Saturday, February 12, 2005

Name-calling and perceptions

Huw Raphael Richardson and Father Joseph Hunneycutt have written thought-provoking essay about Sponge Bob, Tinky Winky, "gay"-ness and the sexualizing of children.

I recommend reading the whole thing, but it sends me off in another direction --

"Gay," even when I was a kid, meant "light-hearted" or "cheerful." It was later appropriated by the homosexual community, to the point that it was impossible to use the word for "light-hearted" or "cheerful," and even 19th-century writers drew sniggers for their anachronistic faux pas.

Now, among teen-agers, "gay" has come to be a term of derision, meaning "stupid," "moody," or "lame," and divorced from sexual content.

By contrast, the Society of Friends, or, as they frequently call themselves, "Quakers." The word "Quaker" started as a term of derision, but the people accepted the term, and the derision part of it is simply a historical curiosity. That's what a reputation for pacifism and freeing slaves will do for you.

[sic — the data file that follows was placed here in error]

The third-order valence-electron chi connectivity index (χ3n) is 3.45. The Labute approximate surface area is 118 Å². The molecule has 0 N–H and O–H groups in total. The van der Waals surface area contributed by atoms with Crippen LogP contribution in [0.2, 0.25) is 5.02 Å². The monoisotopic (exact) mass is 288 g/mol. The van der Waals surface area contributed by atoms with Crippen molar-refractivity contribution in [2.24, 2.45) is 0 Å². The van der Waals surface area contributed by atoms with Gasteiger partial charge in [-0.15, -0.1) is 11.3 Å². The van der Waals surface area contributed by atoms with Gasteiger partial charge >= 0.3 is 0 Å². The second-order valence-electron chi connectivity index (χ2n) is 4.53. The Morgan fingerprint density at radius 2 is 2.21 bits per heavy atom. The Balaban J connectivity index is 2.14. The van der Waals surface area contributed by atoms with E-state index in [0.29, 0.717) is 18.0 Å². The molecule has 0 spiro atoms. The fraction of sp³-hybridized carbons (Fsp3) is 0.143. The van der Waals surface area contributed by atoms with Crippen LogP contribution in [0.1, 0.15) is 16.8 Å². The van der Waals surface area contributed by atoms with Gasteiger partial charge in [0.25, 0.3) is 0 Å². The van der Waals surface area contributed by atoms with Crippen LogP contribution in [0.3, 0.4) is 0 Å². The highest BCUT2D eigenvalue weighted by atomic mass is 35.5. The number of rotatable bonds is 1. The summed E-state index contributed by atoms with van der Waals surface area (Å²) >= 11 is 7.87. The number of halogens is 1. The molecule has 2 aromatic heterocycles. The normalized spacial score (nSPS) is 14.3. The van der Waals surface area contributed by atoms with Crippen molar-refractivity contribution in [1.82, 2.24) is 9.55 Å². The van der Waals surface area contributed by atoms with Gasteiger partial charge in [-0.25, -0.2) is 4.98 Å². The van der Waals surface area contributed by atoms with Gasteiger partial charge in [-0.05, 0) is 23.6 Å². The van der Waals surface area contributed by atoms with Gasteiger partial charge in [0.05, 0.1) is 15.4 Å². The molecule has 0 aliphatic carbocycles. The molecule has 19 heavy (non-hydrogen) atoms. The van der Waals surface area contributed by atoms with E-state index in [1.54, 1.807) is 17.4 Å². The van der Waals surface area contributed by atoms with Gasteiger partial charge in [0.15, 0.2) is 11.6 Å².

Similarly, the word "Christian" probably started as a term of mockery. It's had its ups and downs over the centuries -- sometimes as a generic term for an ethical person, other times meaning an imbecile, but the early Christians adopted the term proudly.

The point? Changing the language doesn't change perceptions. It's easier to change perceptions and watch the meaning of the words change.

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